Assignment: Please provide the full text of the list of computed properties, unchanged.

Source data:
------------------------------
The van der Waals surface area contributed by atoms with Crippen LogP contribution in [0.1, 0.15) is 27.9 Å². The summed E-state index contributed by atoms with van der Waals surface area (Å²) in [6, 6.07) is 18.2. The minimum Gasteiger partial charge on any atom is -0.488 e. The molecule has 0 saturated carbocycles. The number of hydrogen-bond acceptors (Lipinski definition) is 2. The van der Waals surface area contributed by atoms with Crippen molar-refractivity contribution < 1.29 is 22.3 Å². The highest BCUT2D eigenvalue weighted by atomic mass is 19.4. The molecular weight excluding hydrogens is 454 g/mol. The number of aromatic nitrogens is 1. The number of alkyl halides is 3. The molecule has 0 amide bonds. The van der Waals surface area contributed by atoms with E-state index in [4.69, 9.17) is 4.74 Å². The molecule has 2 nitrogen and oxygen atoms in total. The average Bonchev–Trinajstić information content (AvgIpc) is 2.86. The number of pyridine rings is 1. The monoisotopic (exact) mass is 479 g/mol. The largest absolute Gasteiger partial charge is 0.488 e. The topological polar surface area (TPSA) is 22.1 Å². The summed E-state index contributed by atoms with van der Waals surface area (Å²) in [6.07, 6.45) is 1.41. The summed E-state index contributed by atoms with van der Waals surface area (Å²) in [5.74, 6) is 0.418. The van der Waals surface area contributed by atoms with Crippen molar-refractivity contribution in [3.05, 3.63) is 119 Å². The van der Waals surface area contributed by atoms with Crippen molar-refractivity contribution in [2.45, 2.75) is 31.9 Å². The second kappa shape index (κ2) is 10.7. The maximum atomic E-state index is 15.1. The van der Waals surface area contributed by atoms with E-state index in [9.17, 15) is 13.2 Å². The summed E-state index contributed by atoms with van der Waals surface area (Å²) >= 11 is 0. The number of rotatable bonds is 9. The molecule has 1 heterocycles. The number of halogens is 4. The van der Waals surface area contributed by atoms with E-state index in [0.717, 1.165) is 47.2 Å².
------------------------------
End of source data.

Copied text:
The van der Waals surface area contributed by atoms with Crippen LogP contribution in [0.1, 0.15) is 27.9 Å². The summed E-state index contributed by atoms with van der Waals surface area (Å²) in [6, 6.07) is 18.2. The minimum Gasteiger partial charge on any atom is -0.488 e. The molecule has 0 saturated carbocycles. The number of hydrogen-bond acceptors (Lipinski definition) is 2. The van der Waals surface area contributed by atoms with Crippen molar-refractivity contribution < 1.29 is 22.3 Å². The highest BCUT2D eigenvalue weighted by atomic mass is 19.4. The molecular weight excluding hydrogens is 454 g/mol. The number of aromatic nitrogens is 1. The number of alkyl halides is 3. The molecule has 0 amide bonds. The van der Waals surface area contributed by atoms with E-state index in [4.69, 9.17) is 4.74 Å². The molecule has 2 nitrogen and oxygen atoms in total. The average Bonchev–Trinajstić information content (AvgIpc) is 2.86. The number of pyridine rings is 1. The monoisotopic (exact) mass is 479 g/mol. The largest absolute Gasteiger partial charge is 0.488 e. The topological polar surface area (TPSA) is 22.1 Å². The summed E-state index contributed by atoms with van der Waals surface area (Å²) in [6.07, 6.45) is 1.41. The summed E-state index contributed by atoms with van der Waals surface area (Å²) in [5.74, 6) is 0.418. The van der Waals surface area contributed by atoms with Crippen molar-refractivity contribution in [3.05, 3.63) is 119 Å². The van der Waals surface area contributed by atoms with Crippen molar-refractivity contribution in [2.45, 2.75) is 31.9 Å². The second kappa shape index (κ2) is 10.7. The maximum atomic E-state index is 15.1. The van der Waals surface area contributed by atoms with E-state index in [9.17, 15) is 13.2 Å². The summed E-state index contributed by atoms with van der Waals surface area (Å²) >= 11 is 0. The number of rotatable bonds is 9. The molecule has 1 heterocycles. The number of halogens is 4. The van der Waals surface area contributed by atoms with E-state index in [0.717, 1.165) is 47.2 Å².